2. I find it odd that technology has allowed for such personalization and yet school appears to be pushing hard and faster towards standardization and commonality. And commonality is quite often justified because we need to be able to compare for accountability stuff.

  3. In regards to this interesting topic, one cannot ignore the fact that in order to be effective at differentiation then the teacher needs to be able to be effective at planning differentiation. Personally I believe this is where we fall short. It is not that teachers don't think children can do more, should do more, it is that they are/feel limited with what they can do to facilitate. I also think the school system is limited in the student to teacher ratio being so high that true personalized attention cannot truly be possible until this issue is addressed.

    My opinion is that the only thing that is truly impossible is what we deny ourselves the opportunity to pursue with the lack of faith, belief and resources.

  4. Hannah, I actually don't believe the student/teacher ratio is as big of a deal as we might think it is. I know, I know... I can hardly believe I just said that.

    I am reading and thinking about this very topic now. I am preparing a post soon.

    In short, I don't believe we have to wait for uber-small class sizes to truly differentiate. Which is a good thing, because if we did have to wait, we would never get class sizes low enough.

    Differentiation is more about the teacher relinquishing control and acting more as a guide. We don't necessarily need less kids, but we do need less curriculum. As Dan Pink would say, we need more 20% time.

  5. Differentiation is so important, especially where worksheet are concerned. I used to have to teach with a set book of worksheets which allowed for no differentiation so I would cut it up and repaste it or change it on the computer until I had four different variations of the same worksheet lesson to suit my four ability groups. I di this in each of the age ranges I taught: Reception/Kindergarten, Year 1 and year 2. It took a little bit of extra effort on my half but at least I gave most of my class something they could achieve rather than something only a few could!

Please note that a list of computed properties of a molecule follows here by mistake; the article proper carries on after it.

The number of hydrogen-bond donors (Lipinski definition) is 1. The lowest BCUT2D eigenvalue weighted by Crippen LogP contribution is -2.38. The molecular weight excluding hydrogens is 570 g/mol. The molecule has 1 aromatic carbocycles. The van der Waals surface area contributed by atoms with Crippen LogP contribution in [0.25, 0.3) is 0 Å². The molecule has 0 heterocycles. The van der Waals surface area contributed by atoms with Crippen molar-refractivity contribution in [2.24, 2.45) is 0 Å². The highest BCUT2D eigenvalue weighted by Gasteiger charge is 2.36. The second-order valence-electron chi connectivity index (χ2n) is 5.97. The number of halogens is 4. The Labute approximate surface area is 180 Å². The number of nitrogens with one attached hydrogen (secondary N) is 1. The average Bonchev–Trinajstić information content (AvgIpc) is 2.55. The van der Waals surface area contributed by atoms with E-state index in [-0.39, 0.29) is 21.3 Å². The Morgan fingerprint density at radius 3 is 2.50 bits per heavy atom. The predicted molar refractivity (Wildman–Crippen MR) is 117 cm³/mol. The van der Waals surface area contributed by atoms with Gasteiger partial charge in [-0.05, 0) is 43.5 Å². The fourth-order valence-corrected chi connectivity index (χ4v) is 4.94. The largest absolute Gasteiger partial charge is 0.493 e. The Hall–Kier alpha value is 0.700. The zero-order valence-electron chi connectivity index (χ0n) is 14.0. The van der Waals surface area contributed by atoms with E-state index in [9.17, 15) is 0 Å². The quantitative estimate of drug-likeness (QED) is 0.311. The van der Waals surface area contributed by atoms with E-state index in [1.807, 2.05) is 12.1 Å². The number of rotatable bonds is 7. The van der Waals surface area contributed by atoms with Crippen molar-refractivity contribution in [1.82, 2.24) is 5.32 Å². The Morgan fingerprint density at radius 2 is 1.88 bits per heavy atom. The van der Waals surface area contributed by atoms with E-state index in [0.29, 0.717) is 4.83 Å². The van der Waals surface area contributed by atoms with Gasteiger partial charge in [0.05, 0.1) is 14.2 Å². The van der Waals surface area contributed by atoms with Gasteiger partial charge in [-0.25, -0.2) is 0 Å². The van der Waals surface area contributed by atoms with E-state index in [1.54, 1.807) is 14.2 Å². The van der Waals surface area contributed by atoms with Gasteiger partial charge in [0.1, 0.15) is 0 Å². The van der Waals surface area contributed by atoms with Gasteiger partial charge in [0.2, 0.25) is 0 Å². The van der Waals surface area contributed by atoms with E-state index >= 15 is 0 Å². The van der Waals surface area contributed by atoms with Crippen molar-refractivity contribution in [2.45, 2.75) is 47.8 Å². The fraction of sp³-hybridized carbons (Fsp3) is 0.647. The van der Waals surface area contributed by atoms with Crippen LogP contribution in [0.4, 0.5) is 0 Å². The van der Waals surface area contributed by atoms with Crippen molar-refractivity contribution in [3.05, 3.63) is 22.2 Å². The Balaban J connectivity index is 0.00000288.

And as far as David Shenks quote is concerned:
    'Our abilities are not set in genetic stone. They are soft and sculptable, far into adulthood. With humility, with hope, and with extraordinary determination, greatness is something to which any kid - of any age - can inspire'.
    I'd like to think that goes for adults too!
    Thanks for the interesting post!

  6. There is a measurement called the Trunk Index which measures the Thoracic Trunk divided by the abdominal trunk. This is an important index for determining the degree of mesomorphy in a somatotype. Even though this is not a carefully posed picture for purposes of anthropometry Otto's Trunk Index is approximately 1.90 and Ewald's is approximately 2.04. This is very close and makes them both extremely mesomorphic or athletic. Their inherited somatotype is virtually identical. Extremely Ectomorphic identical twins could never muscle up much at all, no matter how much they trained.

    You can be anything you want to be. What's hard to explain is the "wanting". The overlooked part of Shenk's book is that most low IQ people really don't give their IQ a second thought.